Having solved all of its other problems, San Francisco, California, became the first city to officially ban the use and sale of e-cigarettes and vape pens inside city limits.
CNN reports that the city's Board of Supervisors voted in favor of the ordinance Tuesday afternoon, ending questions over whether San Francisco would take the leap, ahead of every other major American city, and take aim at e-cigarette users alongside traditional smokers.
The ban is primarily a ban on sales, and reads: "no person shall sell or distribute an electronic cigarette to a person in San Francisco." E-cigarette sales are off limits inside San Francisco city limits, and that language applies both to brick-and-mortar retailers and to online shops, which cannot ship to recipients at a San Francisco address (though that provision seems oddly difficult to police).
There is a catch, though. The city will reconsider its ban on e-cigarettes if one is approved for use by the Federal Food and Drug Administration. So far, CNN reports, the FDA has passed.
Unfortunately for San Francisco residents who might want to avoid vapers and e-cig users altogether, the ban does not apply to actually using vapes or e-cigarettes. If you can obtain an electronic device and are over the age of 21, San Francisco will not prosecute you for vaping in public unless you run afoul of the city's smoking ban, which limits the use of all forms of cigarettes in most public places.
The city's mayor says the purpose of the ban is to keep e-cigarettes out of the hands of middle- and high-schoolers, since the long-term effects of vaping are currently unknown.
"There is so much we don't know about the health impacts of these products, but we do know that e-cigarette companies are targeting our kids in their advertising and getting them hooked on addictive nicotine products," San Francisco Mayor London Breed said in a statement Tuesday, announcing that she will sign the e-cig ban. "We need to take action to protect the health of San Francisco's youth and prevent the next generation of San Franciscans from becoming addicted to these products."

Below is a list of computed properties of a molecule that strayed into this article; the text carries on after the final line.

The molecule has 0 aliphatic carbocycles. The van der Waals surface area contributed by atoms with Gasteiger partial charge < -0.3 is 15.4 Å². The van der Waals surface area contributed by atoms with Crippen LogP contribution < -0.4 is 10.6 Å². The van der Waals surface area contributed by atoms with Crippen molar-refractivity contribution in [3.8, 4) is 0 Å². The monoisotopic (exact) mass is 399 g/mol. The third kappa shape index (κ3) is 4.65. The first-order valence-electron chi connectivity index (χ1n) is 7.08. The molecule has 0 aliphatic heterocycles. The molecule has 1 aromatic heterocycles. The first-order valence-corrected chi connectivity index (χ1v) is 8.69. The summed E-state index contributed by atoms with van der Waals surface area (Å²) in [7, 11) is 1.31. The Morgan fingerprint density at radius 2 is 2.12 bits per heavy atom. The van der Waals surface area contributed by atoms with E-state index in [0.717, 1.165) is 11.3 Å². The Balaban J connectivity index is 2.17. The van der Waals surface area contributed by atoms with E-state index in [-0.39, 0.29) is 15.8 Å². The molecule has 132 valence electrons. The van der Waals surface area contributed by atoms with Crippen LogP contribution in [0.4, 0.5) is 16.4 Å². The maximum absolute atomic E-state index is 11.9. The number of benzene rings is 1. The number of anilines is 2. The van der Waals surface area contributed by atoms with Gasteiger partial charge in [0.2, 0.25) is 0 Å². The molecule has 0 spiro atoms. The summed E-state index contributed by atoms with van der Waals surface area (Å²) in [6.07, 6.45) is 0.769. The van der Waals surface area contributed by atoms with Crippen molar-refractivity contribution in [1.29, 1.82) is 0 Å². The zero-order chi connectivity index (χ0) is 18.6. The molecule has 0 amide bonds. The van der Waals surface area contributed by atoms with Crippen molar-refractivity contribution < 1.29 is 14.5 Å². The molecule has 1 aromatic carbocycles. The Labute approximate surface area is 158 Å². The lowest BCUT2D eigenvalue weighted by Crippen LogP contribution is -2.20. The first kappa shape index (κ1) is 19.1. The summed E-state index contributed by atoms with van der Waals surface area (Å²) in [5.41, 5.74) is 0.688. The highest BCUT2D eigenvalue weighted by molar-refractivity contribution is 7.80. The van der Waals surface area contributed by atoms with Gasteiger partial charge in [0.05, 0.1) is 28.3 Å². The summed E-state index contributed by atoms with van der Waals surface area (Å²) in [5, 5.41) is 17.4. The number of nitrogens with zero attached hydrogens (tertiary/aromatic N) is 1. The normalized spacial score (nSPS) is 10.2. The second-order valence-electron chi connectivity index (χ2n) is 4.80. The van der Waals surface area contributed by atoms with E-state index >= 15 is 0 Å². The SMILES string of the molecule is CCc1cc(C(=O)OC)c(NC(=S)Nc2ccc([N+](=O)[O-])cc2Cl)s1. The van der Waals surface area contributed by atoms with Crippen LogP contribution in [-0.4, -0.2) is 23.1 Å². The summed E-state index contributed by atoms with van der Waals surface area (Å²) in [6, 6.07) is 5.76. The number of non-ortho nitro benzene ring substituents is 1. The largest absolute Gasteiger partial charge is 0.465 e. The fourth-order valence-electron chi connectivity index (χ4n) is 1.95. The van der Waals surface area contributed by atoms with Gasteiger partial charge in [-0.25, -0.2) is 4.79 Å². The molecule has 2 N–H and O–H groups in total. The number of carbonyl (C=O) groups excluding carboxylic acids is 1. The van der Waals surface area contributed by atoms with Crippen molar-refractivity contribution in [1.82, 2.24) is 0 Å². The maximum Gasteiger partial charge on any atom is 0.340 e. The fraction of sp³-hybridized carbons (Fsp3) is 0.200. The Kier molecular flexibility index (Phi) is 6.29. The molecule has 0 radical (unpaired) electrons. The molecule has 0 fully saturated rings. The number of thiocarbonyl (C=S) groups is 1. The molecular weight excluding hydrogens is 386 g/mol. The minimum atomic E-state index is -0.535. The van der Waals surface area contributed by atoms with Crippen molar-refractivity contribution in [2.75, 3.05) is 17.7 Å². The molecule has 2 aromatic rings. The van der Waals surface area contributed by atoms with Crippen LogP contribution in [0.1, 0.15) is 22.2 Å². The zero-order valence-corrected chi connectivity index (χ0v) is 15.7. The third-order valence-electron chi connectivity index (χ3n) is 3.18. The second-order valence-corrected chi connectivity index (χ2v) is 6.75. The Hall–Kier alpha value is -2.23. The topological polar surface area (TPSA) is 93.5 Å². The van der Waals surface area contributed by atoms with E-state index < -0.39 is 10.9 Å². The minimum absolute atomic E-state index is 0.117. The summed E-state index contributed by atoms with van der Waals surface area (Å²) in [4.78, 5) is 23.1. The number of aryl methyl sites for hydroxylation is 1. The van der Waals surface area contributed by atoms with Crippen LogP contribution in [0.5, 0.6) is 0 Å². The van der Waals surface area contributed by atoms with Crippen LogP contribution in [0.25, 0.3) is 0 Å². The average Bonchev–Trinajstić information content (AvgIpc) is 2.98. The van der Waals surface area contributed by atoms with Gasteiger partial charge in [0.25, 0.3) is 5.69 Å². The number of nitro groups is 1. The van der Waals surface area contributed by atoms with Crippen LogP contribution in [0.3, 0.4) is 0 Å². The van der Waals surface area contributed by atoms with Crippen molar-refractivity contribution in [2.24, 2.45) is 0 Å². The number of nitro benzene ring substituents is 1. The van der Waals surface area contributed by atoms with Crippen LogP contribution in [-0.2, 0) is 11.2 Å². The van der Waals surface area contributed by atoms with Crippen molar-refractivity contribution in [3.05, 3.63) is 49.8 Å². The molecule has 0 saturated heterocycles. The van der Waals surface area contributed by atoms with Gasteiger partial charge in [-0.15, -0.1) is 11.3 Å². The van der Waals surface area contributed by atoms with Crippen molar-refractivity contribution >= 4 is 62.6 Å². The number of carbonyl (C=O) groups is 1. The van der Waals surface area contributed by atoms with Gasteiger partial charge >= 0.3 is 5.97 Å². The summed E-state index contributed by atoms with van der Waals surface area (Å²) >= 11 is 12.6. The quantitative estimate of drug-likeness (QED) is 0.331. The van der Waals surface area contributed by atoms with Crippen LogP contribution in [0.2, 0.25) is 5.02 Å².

The mayor also referenced the 1990s tobacco lawsuits, claiming that the new law was an effort to stop the long-term harm of ingesting nicotine from an e-cigarette before such harm became so substantial, it resulted in class action litigation.
Oddly enough, while San Francisco may not want e-cigarette stores and vape pens staining the city's stellar reputation for cleanliness and class, they are more than happy to take money from e-cigarette manufacturers. Although the new law prevents the manufacture, distribution, and sale of e-cigs, NPR reports that San Francisco just inked a deal with one of the nation's largest e-cig manufacturers and sellers, Juul Labs, to lease space from the city on the city's Pier 70.
The city promises, however, that they won't ink any further land deals with e-cig manufacturers. It won't, however, stand in the way when Juul moves from its current home to a 28-story office building in downtown San Francisco later this year, and certainly won't return Juul's property taxes or any of the money they make on the estimated $300 million sale.
San Francisco's city board did not rule on any legislation, Tuesday, dealing with the city's ongoing homelessness crisis, which is now threatening to spill over into the San Francisco Bay as the city's transient population reaches critical capacity. The health and safety issues posed by the 70,000+ homeless people currently sleeping rough on San Francisco's streets are being dealt with, the city says, but after they ban e-cigarettes.